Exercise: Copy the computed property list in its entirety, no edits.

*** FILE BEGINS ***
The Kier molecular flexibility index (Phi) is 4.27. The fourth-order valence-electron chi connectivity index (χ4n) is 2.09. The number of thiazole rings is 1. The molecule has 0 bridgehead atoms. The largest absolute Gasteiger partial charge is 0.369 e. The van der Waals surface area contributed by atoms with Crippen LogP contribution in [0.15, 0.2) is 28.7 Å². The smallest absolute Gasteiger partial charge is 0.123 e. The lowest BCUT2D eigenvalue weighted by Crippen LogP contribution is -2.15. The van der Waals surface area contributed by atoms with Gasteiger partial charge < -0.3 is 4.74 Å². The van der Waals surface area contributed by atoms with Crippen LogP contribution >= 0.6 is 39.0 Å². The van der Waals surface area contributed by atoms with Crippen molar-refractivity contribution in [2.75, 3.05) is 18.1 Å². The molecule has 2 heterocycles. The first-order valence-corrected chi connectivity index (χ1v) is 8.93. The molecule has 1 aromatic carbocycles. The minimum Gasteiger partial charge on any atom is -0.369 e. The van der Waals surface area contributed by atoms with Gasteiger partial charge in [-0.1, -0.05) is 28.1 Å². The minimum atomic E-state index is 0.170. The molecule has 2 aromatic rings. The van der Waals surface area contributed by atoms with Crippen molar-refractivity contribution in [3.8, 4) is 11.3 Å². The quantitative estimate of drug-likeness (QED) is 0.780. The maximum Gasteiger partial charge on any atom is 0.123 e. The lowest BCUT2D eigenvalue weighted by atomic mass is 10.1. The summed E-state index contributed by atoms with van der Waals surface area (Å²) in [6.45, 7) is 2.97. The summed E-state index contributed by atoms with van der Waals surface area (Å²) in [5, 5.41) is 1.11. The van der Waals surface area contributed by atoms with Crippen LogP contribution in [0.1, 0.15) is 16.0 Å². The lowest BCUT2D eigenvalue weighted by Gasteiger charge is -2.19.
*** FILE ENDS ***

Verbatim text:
The Kier molecular flexibility index (Phi) is 4.27. The fourth-order valence-electron chi connectivity index (χ4n) is 2.09. The number of thiazole rings is 1. The molecule has 0 bridgehead atoms. The largest absolute Gasteiger partial charge is 0.369 e. The van der Waals surface area contributed by atoms with Crippen LogP contribution in [0.15, 0.2) is 28.7 Å². The smallest absolute Gasteiger partial charge is 0.123 e. The lowest BCUT2D eigenvalue weighted by Crippen LogP contribution is -2.15. The van der Waals surface area contributed by atoms with Gasteiger partial charge < -0.3 is 4.74 Å². The van der Waals surface area contributed by atoms with Crippen LogP contribution >= 0.6 is 39.0 Å². The van der Waals surface area contributed by atoms with Crippen molar-refractivity contribution in [2.75, 3.05) is 18.1 Å². The molecule has 2 heterocycles. The first-order valence-corrected chi connectivity index (χ1v) is 8.93. The molecule has 1 aromatic carbocycles. The minimum Gasteiger partial charge on any atom is -0.369 e. The van der Waals surface area contributed by atoms with Gasteiger partial charge in [-0.1, -0.05) is 28.1 Å². The minimum atomic E-state index is 0.170. The molecule has 2 aromatic rings. The van der Waals surface area contributed by atoms with Crippen molar-refractivity contribution in [3.8, 4) is 11.3 Å². The quantitative estimate of drug-likeness (QED) is 0.780. The maximum Gasteiger partial charge on any atom is 0.123 e. The lowest BCUT2D eigenvalue weighted by atomic mass is 10.1. The summed E-state index contributed by atoms with van der Waals surface area (Å²) in [6.45, 7) is 2.97. The summed E-state index contributed by atoms with van der Waals surface area (Å²) in [5, 5.41) is 1.11. The van der Waals surface area contributed by atoms with Crippen LogP contribution in [0.1, 0.15) is 16.0 Å². The lowest BCUT2D eigenvalue weighted by Gasteiger charge is -2.19.